by Ron Neal
on Monday, January 28th, 2013 at 4:43pm.
Stance: Slowdown, not slump
Every time there’s news about a dip in Canadian housing activity it fuels frenzied speculation about an impending U.S.-style crash. While home prices in Canada are headed for a correction in the coming year or two, it would be an overstatement to liken it to the U.S. market of 2006. Canada today is very different from a pre-recession America, especially as far as borrower profiles go.
The extremely low mortgage delinquency rate in Canada can be considered a measure of our stability. But our southern neighbour has taught us that this sea of tranquility can turn cataclysmic overnight. In just a short 18-month period in 2007-08, the mortgage arrears rate in the U.S. surged by more than 300%. The same holds true for the claim that the debt-to-asset ratio in Canada has been relatively stable. The U.S. basked in the same stability in the years leading to the recession, but that did little to prevent the crash. Many housing experts may also argue that unlike the U.S., Canada (with the exception of Alberta) provides a more foolproof buffer by being a recourse country—lenders can go after borrowers’ other assets to pay down a mortgage.
Housing market performance
But research shows there’s no significant difference in housing market performance between recourse and non-recourse states. Besides, only 12 U.S. states are non-recourse states (see “Housing market performance,” right). Also, mortgage interest payments south of the border are tax-deductible, thereby igniting a ravenous appetite for ownership. But research suggests mortgage interest deductibility (MID) played only a minor role in elevating U.S. homeownership. Just over one-fifth of American taxpayers claim MID, and only 15% of them earn less than $50,000 per year. And for those 15%, the average tax savings are less than $175 per year.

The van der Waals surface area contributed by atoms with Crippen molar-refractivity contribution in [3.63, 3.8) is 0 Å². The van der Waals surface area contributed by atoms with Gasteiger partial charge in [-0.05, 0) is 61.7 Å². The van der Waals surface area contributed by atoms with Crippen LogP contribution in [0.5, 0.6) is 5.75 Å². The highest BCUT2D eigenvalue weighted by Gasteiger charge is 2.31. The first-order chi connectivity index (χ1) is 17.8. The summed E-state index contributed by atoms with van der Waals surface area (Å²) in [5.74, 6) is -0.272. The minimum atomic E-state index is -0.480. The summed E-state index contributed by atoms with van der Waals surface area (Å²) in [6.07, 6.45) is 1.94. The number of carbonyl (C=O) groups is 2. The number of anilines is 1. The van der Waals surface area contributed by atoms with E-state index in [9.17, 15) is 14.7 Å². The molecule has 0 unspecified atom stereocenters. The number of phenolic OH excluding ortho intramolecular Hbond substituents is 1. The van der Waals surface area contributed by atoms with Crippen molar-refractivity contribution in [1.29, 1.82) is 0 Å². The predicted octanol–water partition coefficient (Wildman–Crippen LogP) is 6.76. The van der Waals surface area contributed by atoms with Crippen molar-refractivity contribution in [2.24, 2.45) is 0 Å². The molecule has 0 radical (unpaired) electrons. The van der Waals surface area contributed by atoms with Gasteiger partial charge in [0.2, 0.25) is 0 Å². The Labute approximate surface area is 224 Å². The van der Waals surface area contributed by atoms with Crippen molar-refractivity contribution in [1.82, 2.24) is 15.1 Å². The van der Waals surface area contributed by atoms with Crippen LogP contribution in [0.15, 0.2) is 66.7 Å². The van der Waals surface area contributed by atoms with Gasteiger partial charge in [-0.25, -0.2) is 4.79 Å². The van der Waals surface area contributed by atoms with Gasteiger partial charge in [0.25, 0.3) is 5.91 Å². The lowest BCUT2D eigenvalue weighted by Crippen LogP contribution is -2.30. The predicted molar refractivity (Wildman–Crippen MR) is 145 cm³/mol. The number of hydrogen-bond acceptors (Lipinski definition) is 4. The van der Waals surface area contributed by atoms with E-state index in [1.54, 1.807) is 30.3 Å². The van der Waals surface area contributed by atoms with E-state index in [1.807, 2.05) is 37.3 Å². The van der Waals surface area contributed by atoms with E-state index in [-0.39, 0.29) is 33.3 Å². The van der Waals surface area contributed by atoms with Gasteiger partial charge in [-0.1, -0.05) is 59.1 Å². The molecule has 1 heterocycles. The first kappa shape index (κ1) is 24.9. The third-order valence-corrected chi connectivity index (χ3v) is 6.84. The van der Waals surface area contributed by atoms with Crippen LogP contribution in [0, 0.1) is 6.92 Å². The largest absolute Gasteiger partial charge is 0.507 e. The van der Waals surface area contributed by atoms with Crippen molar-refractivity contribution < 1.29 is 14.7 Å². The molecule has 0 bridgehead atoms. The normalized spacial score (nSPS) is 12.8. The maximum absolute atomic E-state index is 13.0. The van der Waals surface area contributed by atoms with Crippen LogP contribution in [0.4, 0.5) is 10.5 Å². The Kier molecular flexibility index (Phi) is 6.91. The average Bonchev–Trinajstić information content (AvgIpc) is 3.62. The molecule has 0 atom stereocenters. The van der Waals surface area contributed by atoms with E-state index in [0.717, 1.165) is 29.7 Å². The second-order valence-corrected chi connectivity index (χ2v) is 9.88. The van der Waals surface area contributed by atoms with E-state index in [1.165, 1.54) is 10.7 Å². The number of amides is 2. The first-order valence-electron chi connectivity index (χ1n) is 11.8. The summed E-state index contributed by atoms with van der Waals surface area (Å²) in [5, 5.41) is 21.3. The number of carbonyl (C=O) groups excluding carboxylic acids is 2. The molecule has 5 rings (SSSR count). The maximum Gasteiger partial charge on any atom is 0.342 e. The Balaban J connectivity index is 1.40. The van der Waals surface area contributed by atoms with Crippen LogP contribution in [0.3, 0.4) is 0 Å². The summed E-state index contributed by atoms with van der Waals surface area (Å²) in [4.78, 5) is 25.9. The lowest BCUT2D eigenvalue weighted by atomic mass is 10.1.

Not all of Canada’s perceived advantages rest on shaky ground. Yes, the debt-to-income ratio in Canada just broke the American record set in 2006, but this ratio compares the stock of debt to the flow of income, and the latter also includes income of households with no debt whatsoever. A bunch of countries with higher debt-to-income ratios have not experienced anything resembling the recent U.S. debacle.
While we can’t ignore the level of that ratio, the speed at which it grows is more important. Here the picture is better. Comparing the three years heading into the U.S. crash to the past three years in Canada reveals the debt-to-income ratio in Canada has been rising at half the speed seen in the pre-crash U.S. market. And on average, over the past decade, housing starts in Canada exceeded household formation by only 10%—with most of the excess relegated to cities such as Toronto and Vancouver.
In the U.S., the gap during the decade leading to the crash was almost 80%.
Even more paramount than the quantity of debt is its quality. In the U.S., the proportion of debt in the risky category rose by 10 percentage points and accounted for 22% of the market just before the recession. That’s not the case in Canada.
The Neal Estate Team is your #1 source for all of your Victoria BC real estate needs. Get in touch with us online or by phone at (250) 386-8181 to speak with a Victoria real estate buying or selling expert today. With decades of experience as a top selling Victoria REALTOR® and ranked in top 1% globally with over 4,000 transactions and $1 Billion SOLD, Ron Neal & The Neal Estate Team have the industry experience and market knowledge to help you make smart and informed buying or selling decisions.